Question: difference between genotyping and sequencing ?
gravatar for 2001linana
11 days ago by
2001linana20 wrote:

I hope this is not a naive question. I was a bit curious about the meaning of genotyping. From wiki, I got the following. "Genotyping is the process of determining differences in the genetic make-up (genotype) of an individual by examining the individual's DNA sequence using biological assays and comparing it to another individual's sequence or a reference sequence." And then "A genotype is an organism’s set of heritable genes that can be passed down from parents to offspring." I thought this is more like standard sequencing procedure / goal, only that genotyping / genotype has a larger picture, is this understanding correct?

sequencing sequence • 108 views
ADD COMMENTlink modified 11 days ago by swbarnes29.2k • written 11 days ago by 2001linana20

The term "genotyping" can have slightly differing meanings depending on the context. There is the original biological definition that you already found.

High-throughput labs may run genotyping arrays to confirm the genetic identity of their samples and identify sample swaps. In that context, "genotyping" would refer to that whole process, so that would be more like a standard procedure.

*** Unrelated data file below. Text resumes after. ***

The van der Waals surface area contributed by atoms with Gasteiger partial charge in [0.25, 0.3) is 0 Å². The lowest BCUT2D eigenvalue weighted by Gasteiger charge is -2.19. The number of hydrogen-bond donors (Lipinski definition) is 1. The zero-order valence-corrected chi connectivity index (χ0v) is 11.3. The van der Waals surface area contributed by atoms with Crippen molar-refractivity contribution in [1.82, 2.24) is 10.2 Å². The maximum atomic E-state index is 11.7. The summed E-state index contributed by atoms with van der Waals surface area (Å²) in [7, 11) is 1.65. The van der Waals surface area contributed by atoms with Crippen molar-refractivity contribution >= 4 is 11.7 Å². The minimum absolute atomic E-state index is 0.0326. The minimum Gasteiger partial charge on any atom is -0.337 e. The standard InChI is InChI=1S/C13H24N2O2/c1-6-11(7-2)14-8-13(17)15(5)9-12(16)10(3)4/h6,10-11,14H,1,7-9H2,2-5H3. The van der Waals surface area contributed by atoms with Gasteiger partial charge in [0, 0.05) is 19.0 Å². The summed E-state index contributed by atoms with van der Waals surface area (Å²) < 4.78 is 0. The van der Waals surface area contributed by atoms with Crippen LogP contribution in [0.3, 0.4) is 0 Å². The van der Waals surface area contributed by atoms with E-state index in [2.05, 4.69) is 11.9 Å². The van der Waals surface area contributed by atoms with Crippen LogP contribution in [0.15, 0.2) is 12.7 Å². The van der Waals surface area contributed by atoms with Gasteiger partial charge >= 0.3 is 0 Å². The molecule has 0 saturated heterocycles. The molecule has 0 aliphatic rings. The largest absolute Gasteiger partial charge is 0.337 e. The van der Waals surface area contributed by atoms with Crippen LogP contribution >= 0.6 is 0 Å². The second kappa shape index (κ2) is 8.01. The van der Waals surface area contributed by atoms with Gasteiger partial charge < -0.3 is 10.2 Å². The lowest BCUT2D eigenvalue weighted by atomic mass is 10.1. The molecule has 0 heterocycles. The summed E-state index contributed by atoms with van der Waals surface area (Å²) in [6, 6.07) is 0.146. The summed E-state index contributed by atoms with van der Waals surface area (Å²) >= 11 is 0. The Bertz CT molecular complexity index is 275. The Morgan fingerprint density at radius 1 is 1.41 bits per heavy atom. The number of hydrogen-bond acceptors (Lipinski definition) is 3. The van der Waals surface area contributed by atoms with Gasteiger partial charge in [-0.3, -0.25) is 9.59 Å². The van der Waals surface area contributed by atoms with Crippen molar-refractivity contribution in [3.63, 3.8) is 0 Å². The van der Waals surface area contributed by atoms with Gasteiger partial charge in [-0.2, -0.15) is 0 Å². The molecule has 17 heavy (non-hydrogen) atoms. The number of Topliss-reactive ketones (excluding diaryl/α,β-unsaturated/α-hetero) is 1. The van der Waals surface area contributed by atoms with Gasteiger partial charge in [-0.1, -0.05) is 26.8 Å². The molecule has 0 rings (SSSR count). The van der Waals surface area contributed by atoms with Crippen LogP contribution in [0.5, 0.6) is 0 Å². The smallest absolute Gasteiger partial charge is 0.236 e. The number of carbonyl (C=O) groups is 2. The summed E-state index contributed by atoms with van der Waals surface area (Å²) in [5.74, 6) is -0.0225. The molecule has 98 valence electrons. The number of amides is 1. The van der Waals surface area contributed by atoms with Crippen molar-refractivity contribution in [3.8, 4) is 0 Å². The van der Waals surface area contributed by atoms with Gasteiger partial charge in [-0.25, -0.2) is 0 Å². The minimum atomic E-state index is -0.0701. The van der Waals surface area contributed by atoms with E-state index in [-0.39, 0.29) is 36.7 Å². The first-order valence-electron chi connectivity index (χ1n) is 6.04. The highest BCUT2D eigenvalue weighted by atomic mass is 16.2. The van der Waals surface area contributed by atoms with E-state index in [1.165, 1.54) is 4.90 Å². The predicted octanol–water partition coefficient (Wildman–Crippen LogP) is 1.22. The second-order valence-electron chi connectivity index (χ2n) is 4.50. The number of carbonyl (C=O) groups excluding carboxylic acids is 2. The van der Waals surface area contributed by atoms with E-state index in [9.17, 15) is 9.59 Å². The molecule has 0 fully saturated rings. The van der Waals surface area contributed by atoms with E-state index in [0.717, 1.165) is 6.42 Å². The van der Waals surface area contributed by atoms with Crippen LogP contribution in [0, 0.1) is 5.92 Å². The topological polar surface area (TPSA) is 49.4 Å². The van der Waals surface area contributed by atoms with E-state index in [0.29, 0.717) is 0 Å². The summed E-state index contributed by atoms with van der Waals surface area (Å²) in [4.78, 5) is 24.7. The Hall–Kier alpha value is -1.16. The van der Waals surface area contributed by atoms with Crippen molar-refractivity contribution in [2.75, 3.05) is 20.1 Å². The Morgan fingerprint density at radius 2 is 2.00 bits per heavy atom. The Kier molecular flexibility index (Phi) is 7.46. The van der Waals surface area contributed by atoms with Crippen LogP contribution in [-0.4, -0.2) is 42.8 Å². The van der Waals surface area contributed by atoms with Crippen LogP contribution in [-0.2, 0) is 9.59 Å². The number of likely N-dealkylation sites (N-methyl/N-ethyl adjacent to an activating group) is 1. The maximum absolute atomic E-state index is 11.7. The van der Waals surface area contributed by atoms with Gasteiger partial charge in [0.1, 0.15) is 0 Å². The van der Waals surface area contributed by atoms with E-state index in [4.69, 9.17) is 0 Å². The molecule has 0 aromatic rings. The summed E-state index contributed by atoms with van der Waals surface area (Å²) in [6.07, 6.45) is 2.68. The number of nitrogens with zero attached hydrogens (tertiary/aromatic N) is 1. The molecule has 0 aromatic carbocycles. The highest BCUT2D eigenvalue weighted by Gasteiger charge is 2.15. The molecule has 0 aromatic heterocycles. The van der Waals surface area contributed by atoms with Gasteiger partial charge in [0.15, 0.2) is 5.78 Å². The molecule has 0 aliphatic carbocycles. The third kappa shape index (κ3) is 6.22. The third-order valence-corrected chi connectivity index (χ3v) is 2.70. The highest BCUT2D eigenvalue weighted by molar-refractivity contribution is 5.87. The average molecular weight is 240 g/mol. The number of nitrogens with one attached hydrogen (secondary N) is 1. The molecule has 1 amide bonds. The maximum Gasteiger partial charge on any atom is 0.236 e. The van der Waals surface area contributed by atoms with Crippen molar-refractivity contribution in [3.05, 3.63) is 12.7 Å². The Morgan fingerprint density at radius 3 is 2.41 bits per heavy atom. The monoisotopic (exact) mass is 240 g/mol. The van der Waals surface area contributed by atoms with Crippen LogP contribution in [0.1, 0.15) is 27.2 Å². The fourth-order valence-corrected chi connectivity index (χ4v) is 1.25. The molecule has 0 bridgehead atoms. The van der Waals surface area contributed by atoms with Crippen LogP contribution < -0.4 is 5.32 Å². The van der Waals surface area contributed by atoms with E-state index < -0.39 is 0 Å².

ADD REPLYlink modified 10 days ago • written 10 days ago by igor11k
gravatar for swbarnes2
11 days ago by
United States
swbarnes29.2k wrote:

Genotyping generally means you are assessing a pre-determined subset of nucleotides. This might be a small number, or a couple million (out of say, a 3 billion human genome). Genotyping tends to be cheaper, but you only get what you are looking at. Your "genotype" would be the set of results at each point you genotyped. 23andMe usually does genotyping. They look at a few million sites known to be variable. In general, they don't do the whole genome.

Sequencing implies that you are getting every base pair, either of the whole genome, or at least a targeted region. You can find unexpected deviations from the reference, but they can be harder to process than genotyping, which tends to be yes/no at each locus.

ADD COMMENTlink written 11 days ago by swbarnes29.2k
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